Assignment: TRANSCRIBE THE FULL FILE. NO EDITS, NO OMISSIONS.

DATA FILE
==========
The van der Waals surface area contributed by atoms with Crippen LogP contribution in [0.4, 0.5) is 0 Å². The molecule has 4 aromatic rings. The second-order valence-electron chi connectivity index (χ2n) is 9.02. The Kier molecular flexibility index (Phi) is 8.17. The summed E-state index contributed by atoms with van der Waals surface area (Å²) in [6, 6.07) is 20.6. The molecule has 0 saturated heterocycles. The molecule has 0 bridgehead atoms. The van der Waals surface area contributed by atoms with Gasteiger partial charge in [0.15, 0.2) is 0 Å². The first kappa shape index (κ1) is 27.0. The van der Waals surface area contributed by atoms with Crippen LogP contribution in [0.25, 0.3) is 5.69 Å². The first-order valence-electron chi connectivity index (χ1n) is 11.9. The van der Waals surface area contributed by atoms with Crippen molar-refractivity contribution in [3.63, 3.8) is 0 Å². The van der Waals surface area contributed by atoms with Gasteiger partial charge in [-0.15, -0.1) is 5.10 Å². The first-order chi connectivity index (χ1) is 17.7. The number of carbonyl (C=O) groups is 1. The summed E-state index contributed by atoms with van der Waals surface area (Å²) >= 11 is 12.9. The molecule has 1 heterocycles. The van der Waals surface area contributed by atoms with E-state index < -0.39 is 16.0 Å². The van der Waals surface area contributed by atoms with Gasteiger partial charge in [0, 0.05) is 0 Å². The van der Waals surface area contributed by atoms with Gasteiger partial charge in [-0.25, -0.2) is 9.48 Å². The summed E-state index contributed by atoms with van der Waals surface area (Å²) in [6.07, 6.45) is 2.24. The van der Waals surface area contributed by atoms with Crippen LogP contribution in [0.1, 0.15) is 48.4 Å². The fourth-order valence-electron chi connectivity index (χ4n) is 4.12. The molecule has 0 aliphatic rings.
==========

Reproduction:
The van der Waals surface area contributed by atoms with Crippen LogP contribution in [0.4, 0.5) is 0 Å². The molecule has 4 aromatic rings. The second-order valence-electron chi connectivity index (χ2n) is 9.02. The Kier molecular flexibility index (Phi) is 8.17. The summed E-state index contributed by atoms with van der Waals surface area (Å²) in [6, 6.07) is 20.6. The molecule has 0 saturated heterocycles. The molecule has 0 bridgehead atoms. The van der Waals surface area contributed by atoms with Gasteiger partial charge in [0.15, 0.2) is 0 Å². The first kappa shape index (κ1) is 27.0. The van der Waals surface area contributed by atoms with Crippen LogP contribution in [0.25, 0.3) is 5.69 Å². The first-order valence-electron chi connectivity index (χ1n) is 11.9. The van der Waals surface area contributed by atoms with Crippen molar-refractivity contribution in [3.63, 3.8) is 0 Å². The van der Waals surface area contributed by atoms with Gasteiger partial charge in [-0.15, -0.1) is 5.10 Å². The first-order chi connectivity index (χ1) is 17.7. The number of carbonyl (C=O) groups is 1. The summed E-state index contributed by atoms with van der Waals surface area (Å²) >= 11 is 12.9. The molecule has 1 heterocycles. The van der Waals surface area contributed by atoms with E-state index < -0.39 is 16.0 Å². The van der Waals surface area contributed by atoms with Gasteiger partial charge in [0, 0.05) is 0 Å². The van der Waals surface area contributed by atoms with Gasteiger partial charge in [-0.25, -0.2) is 9.48 Å². The summed E-state index contributed by atoms with van der Waals surface area (Å²) in [6.07, 6.45) is 2.24. The van der Waals surface area contributed by atoms with Crippen LogP contribution in [0.1, 0.15) is 48.4 Å². The fourth-order valence-electron chi connectivity index (χ4n) is 4.12. The molecule has 0 aliphatic rings.